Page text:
BACKGROUND: Little is known regarding relationships among parenting, engagement in harm reduction services, and overdose risk among people who use illicit opioids (PWUIO), and whether associations differ by gender.
METHODS: Using baseline data from an ongoing study among PWUIO in New York City (n = 575), we measured childcare factors (i.e., residing with children, avoidance of drug treatment for fear of child welfare, difficulty accessing harm reduction due to childcare issues), and harm reduction services and overdose-related outcomes. Among those with children, we estimated prevalence ratios (PR) using modified Poisson regression with a product-interaction term for gender differences.
RESULTS: In the total sample (n = 575), approximately 70% reported having children. Compared to men, women were more likely to reside with children (25% vs 36%; p-value = 0.04), avoid treatment for fear of child welfare (16% vs 26%; p-value = 0.04), and less likely to be trained in naloxone administration (68% vs 61%; p-value = 0.09). Among participants with children (n = 403), residing with children was associated with naloxone training among men (aPR 1.28, 95% CI: 1.01, 1.62). Avoiding treatment for fear of child welfare was associated with carrying naloxone overall (aPR 0.68, 95% CI: 0.46, 0.99), with a stronger association among women (aPR 0.48, 95% CI: 0.26, 0.92). Difficulty accessing services due to childcare was associated with lifetime overdose (aPR 1.53, 95% CI: 1.05, 2.23).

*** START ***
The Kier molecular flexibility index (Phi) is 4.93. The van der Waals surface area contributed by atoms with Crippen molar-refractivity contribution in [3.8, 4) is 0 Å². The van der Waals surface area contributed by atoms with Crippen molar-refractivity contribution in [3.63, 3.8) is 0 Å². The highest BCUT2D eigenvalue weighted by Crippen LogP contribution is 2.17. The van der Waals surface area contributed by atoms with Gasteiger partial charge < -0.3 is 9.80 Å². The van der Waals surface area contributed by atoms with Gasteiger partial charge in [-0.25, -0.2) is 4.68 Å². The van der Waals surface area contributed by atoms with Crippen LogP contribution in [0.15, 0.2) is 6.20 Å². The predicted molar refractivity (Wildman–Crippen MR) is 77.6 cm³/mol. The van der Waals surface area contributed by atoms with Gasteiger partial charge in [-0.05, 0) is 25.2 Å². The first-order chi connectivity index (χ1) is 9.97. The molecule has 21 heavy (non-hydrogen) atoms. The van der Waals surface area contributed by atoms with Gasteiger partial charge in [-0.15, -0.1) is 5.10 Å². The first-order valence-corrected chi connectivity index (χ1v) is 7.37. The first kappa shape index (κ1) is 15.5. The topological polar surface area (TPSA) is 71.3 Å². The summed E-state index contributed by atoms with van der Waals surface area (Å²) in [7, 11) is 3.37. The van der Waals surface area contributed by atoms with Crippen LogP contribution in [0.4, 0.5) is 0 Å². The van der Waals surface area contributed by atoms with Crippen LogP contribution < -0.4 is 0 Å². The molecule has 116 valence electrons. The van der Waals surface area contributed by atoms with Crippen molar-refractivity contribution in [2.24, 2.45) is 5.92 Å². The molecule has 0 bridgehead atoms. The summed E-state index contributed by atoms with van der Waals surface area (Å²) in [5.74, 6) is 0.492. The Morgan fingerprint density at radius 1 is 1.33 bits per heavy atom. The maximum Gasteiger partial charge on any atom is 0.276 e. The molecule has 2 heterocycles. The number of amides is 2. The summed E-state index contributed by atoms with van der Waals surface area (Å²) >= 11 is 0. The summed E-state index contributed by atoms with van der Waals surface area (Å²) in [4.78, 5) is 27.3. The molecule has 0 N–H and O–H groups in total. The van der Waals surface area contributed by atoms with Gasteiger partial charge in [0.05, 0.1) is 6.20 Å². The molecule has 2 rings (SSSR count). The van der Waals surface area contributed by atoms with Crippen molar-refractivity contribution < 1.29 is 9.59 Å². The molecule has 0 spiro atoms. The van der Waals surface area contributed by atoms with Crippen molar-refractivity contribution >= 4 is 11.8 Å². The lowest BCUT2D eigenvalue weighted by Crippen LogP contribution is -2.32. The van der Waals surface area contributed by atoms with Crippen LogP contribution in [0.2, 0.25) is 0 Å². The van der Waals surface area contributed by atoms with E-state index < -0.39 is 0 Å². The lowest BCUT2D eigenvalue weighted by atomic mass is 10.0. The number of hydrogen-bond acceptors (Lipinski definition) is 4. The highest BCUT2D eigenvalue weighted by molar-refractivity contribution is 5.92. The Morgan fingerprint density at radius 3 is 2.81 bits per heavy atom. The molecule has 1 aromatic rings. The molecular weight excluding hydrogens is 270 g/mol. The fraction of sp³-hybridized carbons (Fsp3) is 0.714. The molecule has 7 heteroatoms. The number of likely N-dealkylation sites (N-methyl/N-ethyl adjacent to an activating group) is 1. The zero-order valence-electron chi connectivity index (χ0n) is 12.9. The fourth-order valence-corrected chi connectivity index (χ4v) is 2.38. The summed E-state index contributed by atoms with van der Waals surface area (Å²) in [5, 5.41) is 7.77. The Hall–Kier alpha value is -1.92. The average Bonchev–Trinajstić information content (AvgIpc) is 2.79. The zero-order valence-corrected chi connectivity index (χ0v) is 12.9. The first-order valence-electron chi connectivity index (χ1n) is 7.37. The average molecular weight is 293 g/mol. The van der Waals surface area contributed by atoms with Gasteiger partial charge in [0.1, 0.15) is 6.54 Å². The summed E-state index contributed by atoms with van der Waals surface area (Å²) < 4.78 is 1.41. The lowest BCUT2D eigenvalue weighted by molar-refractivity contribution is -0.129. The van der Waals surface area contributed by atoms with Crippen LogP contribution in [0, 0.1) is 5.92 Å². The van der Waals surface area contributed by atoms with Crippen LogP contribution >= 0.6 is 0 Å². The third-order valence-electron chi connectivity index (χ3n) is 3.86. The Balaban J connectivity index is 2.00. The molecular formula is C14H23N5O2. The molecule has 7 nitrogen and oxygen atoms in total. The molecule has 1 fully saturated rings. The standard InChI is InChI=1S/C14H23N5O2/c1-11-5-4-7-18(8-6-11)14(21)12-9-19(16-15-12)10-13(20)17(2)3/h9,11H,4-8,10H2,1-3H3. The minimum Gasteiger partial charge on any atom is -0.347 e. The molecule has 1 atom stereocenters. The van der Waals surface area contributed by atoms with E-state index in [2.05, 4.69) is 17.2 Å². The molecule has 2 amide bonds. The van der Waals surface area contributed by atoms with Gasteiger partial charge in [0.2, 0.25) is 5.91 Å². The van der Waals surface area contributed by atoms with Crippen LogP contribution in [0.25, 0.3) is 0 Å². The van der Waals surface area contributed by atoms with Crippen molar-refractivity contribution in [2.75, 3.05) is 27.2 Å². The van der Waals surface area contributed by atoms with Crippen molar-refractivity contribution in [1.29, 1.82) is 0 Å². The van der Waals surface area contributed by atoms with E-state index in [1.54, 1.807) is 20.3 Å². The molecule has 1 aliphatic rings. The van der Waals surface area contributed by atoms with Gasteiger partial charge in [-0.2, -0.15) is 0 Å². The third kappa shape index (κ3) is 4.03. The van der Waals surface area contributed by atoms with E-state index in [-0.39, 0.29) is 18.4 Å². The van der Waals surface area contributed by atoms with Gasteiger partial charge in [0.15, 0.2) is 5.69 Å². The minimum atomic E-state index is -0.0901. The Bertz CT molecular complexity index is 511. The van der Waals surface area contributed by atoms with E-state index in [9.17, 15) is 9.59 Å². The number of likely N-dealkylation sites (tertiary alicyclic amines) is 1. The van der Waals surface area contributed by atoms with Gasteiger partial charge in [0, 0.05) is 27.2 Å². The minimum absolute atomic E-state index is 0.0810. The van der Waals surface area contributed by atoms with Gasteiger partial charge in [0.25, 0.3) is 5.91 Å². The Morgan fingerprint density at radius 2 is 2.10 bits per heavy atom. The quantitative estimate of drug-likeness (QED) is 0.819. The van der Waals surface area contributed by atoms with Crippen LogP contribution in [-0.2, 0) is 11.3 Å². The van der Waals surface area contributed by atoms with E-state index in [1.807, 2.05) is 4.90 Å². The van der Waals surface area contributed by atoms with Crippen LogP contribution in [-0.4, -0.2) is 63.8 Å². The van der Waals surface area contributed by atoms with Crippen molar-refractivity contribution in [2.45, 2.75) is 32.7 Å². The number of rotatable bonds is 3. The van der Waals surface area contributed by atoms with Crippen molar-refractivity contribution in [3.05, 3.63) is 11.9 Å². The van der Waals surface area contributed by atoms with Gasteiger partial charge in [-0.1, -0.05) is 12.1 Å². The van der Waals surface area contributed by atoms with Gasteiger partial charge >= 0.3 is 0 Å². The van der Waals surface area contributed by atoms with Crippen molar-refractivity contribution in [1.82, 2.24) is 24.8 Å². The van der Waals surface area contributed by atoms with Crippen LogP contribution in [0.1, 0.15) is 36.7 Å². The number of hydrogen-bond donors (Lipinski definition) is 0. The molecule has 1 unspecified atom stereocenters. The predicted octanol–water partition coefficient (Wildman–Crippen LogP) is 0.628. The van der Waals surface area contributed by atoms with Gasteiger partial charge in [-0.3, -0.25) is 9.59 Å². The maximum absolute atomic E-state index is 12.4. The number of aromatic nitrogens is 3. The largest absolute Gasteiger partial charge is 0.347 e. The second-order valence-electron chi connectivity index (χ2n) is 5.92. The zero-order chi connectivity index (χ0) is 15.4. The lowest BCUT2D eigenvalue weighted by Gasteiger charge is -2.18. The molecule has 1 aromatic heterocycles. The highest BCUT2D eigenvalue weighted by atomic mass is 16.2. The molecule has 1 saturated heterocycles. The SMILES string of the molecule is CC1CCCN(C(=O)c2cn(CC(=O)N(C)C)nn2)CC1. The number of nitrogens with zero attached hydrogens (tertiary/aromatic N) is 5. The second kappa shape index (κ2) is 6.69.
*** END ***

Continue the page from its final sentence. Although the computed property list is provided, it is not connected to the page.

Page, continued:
CONCLUSION: Childcare responsibilities may be a barrier for accessing substance use services and treatment for men and women. Further qualitative and mixed-methods research is needed to understand how to make treatment and services accessible for parents.
Parenting and childcare responsibilities, harm reduction service engagement, and opioid overdose among women and men who use illicit opioids in New York City
Drug and Alcohol Dependence Reports, 3, 100054. doi: 10.1016/j.dadr.2022.100054. PMCID: PMC9224239.